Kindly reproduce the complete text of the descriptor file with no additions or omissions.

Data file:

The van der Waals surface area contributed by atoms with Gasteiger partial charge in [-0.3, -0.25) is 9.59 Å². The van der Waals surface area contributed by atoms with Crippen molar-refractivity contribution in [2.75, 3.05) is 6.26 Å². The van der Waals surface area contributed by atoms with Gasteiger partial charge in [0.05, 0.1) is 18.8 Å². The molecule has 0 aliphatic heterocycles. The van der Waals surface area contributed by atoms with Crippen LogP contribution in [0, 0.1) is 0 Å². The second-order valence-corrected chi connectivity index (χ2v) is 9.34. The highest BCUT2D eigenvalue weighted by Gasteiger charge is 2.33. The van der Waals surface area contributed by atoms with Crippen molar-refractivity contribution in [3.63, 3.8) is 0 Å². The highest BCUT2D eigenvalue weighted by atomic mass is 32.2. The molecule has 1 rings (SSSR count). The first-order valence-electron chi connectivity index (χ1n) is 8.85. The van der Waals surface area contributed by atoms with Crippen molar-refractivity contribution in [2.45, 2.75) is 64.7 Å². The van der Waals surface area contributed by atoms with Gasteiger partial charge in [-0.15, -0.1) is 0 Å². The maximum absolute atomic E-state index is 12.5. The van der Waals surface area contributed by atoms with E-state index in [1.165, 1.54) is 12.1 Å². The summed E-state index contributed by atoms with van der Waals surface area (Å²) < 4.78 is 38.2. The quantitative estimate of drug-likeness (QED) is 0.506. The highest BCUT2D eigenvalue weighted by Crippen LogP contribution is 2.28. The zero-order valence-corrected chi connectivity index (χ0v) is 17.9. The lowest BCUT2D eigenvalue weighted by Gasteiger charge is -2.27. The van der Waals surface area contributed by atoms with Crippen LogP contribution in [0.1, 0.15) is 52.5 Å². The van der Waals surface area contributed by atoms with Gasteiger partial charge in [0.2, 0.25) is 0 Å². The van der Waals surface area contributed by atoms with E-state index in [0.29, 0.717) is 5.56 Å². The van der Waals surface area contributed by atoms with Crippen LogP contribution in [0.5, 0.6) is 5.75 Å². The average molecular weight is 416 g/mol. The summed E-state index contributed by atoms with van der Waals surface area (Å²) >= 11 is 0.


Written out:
The van der Waals surface area contributed by atoms with Gasteiger partial charge in [-0.3, -0.25) is 9.59 Å². The van der Waals surface area contributed by atoms with Crippen molar-refractivity contribution in [2.75, 3.05) is 6.26 Å². The van der Waals surface area contributed by atoms with Gasteiger partial charge in [0.05, 0.1) is 18.8 Å². The molecule has 0 aliphatic heterocycles. The van der Waals surface area contributed by atoms with Crippen LogP contribution in [0, 0.1) is 0 Å². The second-order valence-corrected chi connectivity index (χ2v) is 9.34. The highest BCUT2D eigenvalue weighted by Gasteiger charge is 2.33. The van der Waals surface area contributed by atoms with Crippen molar-refractivity contribution in [3.63, 3.8) is 0 Å². The highest BCUT2D eigenvalue weighted by atomic mass is 32.2. The molecule has 1 rings (SSSR count). The first-order valence-electron chi connectivity index (χ1n) is 8.85. The van der Waals surface area contributed by atoms with Crippen molar-refractivity contribution in [2.45, 2.75) is 64.7 Å². The van der Waals surface area contributed by atoms with Gasteiger partial charge in [-0.15, -0.1) is 0 Å². The maximum absolute atomic E-state index is 12.5. The van der Waals surface area contributed by atoms with E-state index in [1.165, 1.54) is 12.1 Å². The summed E-state index contributed by atoms with van der Waals surface area (Å²) < 4.78 is 38.2. The quantitative estimate of drug-likeness (QED) is 0.506. The highest BCUT2D eigenvalue weighted by Crippen LogP contribution is 2.28. The zero-order valence-corrected chi connectivity index (χ0v) is 17.9. The lowest BCUT2D eigenvalue weighted by Gasteiger charge is -2.27. The van der Waals surface area contributed by atoms with Crippen LogP contribution in [0.1, 0.15) is 52.5 Å². The van der Waals surface area contributed by atoms with Gasteiger partial charge in [0.2, 0.25) is 0 Å². The van der Waals surface area contributed by atoms with E-state index in [0.29, 0.717) is 5.56 Å². The van der Waals surface area contributed by atoms with Crippen LogP contribution in [0.5, 0.6) is 5.75 Å². The average molecular weight is 416 g/mol. The summed E-state index contributed by atoms with van der Waals surface area (Å²) >= 11 is 0.